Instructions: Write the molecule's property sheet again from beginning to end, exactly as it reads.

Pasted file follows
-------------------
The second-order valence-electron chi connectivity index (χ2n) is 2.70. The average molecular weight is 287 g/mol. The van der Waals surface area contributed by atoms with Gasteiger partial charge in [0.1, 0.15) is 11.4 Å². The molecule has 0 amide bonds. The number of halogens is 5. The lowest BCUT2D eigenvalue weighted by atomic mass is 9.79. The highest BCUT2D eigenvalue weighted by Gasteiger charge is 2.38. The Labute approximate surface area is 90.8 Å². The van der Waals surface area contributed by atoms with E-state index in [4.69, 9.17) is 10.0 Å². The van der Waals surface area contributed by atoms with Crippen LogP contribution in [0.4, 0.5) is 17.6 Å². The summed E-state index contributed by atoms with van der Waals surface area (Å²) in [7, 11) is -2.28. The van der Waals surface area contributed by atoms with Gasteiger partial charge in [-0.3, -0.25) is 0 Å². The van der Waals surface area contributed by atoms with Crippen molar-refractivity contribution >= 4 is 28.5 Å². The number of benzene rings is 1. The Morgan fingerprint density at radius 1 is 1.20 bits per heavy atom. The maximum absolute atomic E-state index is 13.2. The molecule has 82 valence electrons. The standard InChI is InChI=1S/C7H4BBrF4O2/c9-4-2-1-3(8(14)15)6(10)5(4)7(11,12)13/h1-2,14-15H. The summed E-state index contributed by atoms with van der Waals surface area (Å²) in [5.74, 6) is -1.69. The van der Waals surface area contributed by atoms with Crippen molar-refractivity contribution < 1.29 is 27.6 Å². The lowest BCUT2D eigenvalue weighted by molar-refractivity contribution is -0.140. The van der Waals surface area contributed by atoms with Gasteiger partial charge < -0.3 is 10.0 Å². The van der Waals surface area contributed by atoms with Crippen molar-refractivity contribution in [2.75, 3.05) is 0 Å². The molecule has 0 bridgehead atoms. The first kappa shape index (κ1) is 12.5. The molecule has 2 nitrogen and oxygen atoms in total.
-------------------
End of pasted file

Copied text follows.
The second-order valence-electron chi connectivity index (χ2n) is 2.70. The average molecular weight is 287 g/mol. The van der Waals surface area contributed by atoms with Gasteiger partial charge in [0.1, 0.15) is 11.4 Å². The molecule has 0 amide bonds. The number of halogens is 5. The lowest BCUT2D eigenvalue weighted by atomic mass is 9.79. The highest BCUT2D eigenvalue weighted by Gasteiger charge is 2.38. The Labute approximate surface area is 90.8 Å². The van der Waals surface area contributed by atoms with E-state index in [4.69, 9.17) is 10.0 Å². The van der Waals surface area contributed by atoms with Crippen LogP contribution in [0.4, 0.5) is 17.6 Å². The summed E-state index contributed by atoms with van der Waals surface area (Å²) in [7, 11) is -2.28. The van der Waals surface area contributed by atoms with Gasteiger partial charge in [-0.3, -0.25) is 0 Å². The van der Waals surface area contributed by atoms with Crippen molar-refractivity contribution >= 4 is 28.5 Å². The number of benzene rings is 1. The Morgan fingerprint density at radius 1 is 1.20 bits per heavy atom. The maximum absolute atomic E-state index is 13.2. The molecule has 82 valence electrons. The standard InChI is InChI=1S/C7H4BBrF4O2/c9-4-2-1-3(8(14)15)6(10)5(4)7(11,12)13/h1-2,14-15H. The summed E-state index contributed by atoms with van der Waals surface area (Å²) in [5.74, 6) is -1.69. The van der Waals surface area contributed by atoms with Crippen molar-refractivity contribution < 1.29 is 27.6 Å². The lowest BCUT2D eigenvalue weighted by molar-refractivity contribution is -0.140. The van der Waals surface area contributed by atoms with Gasteiger partial charge < -0.3 is 10.0 Å². The van der Waals surface area contributed by atoms with Crippen molar-refractivity contribution in [2.75, 3.05) is 0 Å². The molecule has 0 bridgehead atoms. The first kappa shape index (κ1) is 12.5. The molecule has 2 nitrogen and oxygen atoms in total.